1789: The murderers of the baker Francois

2 comments October 22nd, 2009 Headsman

On this date in 1789, two working stiffs literally became stiffs for a noteworthy bread riot during the French Revolution’s early days.

Ah, 1789.

It was the best of times, it was the worst of times … it was the season of Light, it was the season of Darkness; it was the spring of hope, it was the winter of despair. And we know how all that ends.

Just three months after the Bastille was stormed, France was merely pregnant with its coming Terrors. The Revolution was in its “moderate stage”.

Some moderation.


“Events of the 22nd of October, 1789: The hanging of a man named Francois, a baker”. Despite the title, sources (like this French-language study in the Annales historiques de la Revolution francaise, overwhelmingly date the baker’s murder to the 21st.

The tumbrils may not have been running (actually, the Revolution’s iconic execution device had not yet even been created), but the “October Days” had enough to scare you, especially if you were a sensible constitutionalist type like the Marquis de Lafayette.*

Like a mob dragging the King back to Paris from Versailles, with the heads of his royal guards on pikestaffs.

A drought had created a calamitous bread shortage, which in turn helped stir the Revolutionary pot. The mob that invaded Louis XVI‘s palace a couple of weeks before had celebrated his return to Paris singing “We Have the Baker, the Baker’s Wife, and the Baker’s Son. We Shall Have Bread.” When the king’s presence failed to ease the shortage, fresh disturbances followed.

On October 21, 1789,** the baker Denis Francois became the unfortunate focus of one such, when a famished woman spuriously denounced him a monopolist. A frenzied crowd lynched the hapless boulanger before he could get a word in edgewise.

This event occasioned the Constituent Assembly to pass a martial law decree, permitting a municipality to signal martial law by raising a red flag, whereupon anyone failing to disperse made him- or herself liable to summary military execution.

According to Lafayette (cited in Revolutionary Justice in Paris: 1789-1790):

During the disturbance stirred up against the baker Francois, another one broke out in the Faubourg Saint-Antoine, the object of which was to unite with the Faubourg Saint-Marcel for purposes of reducing the price of bread, and for getting into the convents under the pretext of taking the muskets stored there. The National Guard, in breaking up these seditions, arrested the assassin of the baker [a dock porter named Blin] and the principal instigator of the faubourg [i.e., the Faubourg Saint-Antoine, namely a laborer named Michel Adrien†]. Both were judged and hanged the next day.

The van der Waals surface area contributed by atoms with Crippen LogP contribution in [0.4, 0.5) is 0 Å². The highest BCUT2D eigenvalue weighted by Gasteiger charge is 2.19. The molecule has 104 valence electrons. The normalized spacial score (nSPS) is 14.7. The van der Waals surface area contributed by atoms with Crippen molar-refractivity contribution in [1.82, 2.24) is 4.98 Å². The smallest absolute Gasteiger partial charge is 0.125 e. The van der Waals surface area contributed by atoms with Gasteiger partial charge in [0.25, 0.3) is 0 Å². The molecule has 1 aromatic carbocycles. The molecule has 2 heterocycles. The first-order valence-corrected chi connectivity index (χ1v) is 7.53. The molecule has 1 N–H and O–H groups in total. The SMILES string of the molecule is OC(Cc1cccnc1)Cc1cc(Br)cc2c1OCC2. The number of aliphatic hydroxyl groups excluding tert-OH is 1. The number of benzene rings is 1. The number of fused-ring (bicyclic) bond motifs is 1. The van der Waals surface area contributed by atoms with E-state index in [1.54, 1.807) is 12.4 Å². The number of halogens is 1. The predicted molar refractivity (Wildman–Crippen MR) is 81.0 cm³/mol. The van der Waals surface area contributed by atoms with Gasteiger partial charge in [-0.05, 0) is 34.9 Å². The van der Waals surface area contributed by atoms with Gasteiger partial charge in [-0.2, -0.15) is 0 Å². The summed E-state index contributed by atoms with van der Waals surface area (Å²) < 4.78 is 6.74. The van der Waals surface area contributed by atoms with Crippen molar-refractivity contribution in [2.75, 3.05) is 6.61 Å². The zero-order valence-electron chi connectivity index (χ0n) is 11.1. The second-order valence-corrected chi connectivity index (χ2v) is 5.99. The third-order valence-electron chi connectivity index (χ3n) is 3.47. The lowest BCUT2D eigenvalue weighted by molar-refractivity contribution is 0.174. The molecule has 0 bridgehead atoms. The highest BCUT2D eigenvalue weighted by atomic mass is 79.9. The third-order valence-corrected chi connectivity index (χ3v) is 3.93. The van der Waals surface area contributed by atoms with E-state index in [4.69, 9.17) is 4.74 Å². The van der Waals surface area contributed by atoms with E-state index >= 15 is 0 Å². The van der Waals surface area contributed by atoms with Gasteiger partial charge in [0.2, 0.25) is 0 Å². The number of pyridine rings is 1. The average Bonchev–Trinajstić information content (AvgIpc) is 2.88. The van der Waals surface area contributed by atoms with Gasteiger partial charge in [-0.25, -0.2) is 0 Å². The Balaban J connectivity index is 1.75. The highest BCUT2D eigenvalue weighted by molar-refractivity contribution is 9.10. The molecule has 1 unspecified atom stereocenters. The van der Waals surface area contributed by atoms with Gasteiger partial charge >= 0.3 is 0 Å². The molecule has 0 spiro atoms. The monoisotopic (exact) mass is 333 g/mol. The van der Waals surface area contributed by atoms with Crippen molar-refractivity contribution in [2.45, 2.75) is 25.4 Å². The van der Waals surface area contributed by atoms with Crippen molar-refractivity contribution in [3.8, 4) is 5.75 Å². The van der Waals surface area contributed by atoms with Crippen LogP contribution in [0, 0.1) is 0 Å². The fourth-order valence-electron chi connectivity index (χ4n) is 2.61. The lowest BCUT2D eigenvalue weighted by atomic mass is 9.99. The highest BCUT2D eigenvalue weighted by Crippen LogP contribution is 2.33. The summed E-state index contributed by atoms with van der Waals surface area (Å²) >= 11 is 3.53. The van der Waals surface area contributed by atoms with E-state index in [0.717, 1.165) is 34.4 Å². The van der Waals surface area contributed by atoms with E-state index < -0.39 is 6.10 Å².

* We meet Lafayette here as captain of the National Guard; in a few years, the progress of the Revolution that he struggled to contain and direct will make him persona non grata in his country.

** Six Thousand Years of Bread: Its Holy and Unholy History gives the date as Oct. 20, though it’s not clear upon what authority. Archibald Alison placed it on the 19th. Whenever the murder of Francois occurred, the martial law decree’s passage on the 21st appears to be firmly dependable, which would mean the supposed malefactors’ deaths on this date should be as well.

† Revolutionary propagandist Camille Desmoulins later seized on the very skimpily justified Adrien execution — he “was judged and hanged in twenty-four hours for circulating a seditious flyer, although he didn’t know how to read” — to contrast with the outsized tenderheartedness shown for aristocrats who have “different weights on the scales of justice.” (Revolutionary Justice in Paris: 1789-1790)

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Entry Filed under: 18th Century,Capital Punishment,Cycle of Violence,Death Penalty,Execution,France,Hanged,History,Known But To God,Lynching,Murder,No Formal Charge,Notable Jurisprudence,Notable Participants,Public Executions,Rioting,Summary Executions,Wrongful Executions

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1858: Marion Ira Stout, for loving his sister

3 comments October 22nd, 2008 Headsman

It’s the sesquicentennial of a then-sensational, now-forgotten hanging in Rochester, N.Y.

At dawn on December 20, 1857, the city had awoken to the discovery of a mangled corpse by the Genesee River’s High Falls … and more than enough evidence to have the corpse’s killers in hand by tea time.

Marion Ira Stout — he just went by Ira — had made a dog’s breakfast of the job, according to History of Rochester and Monroe County New York from the Earliest Historic Times to the Beginning of 1907.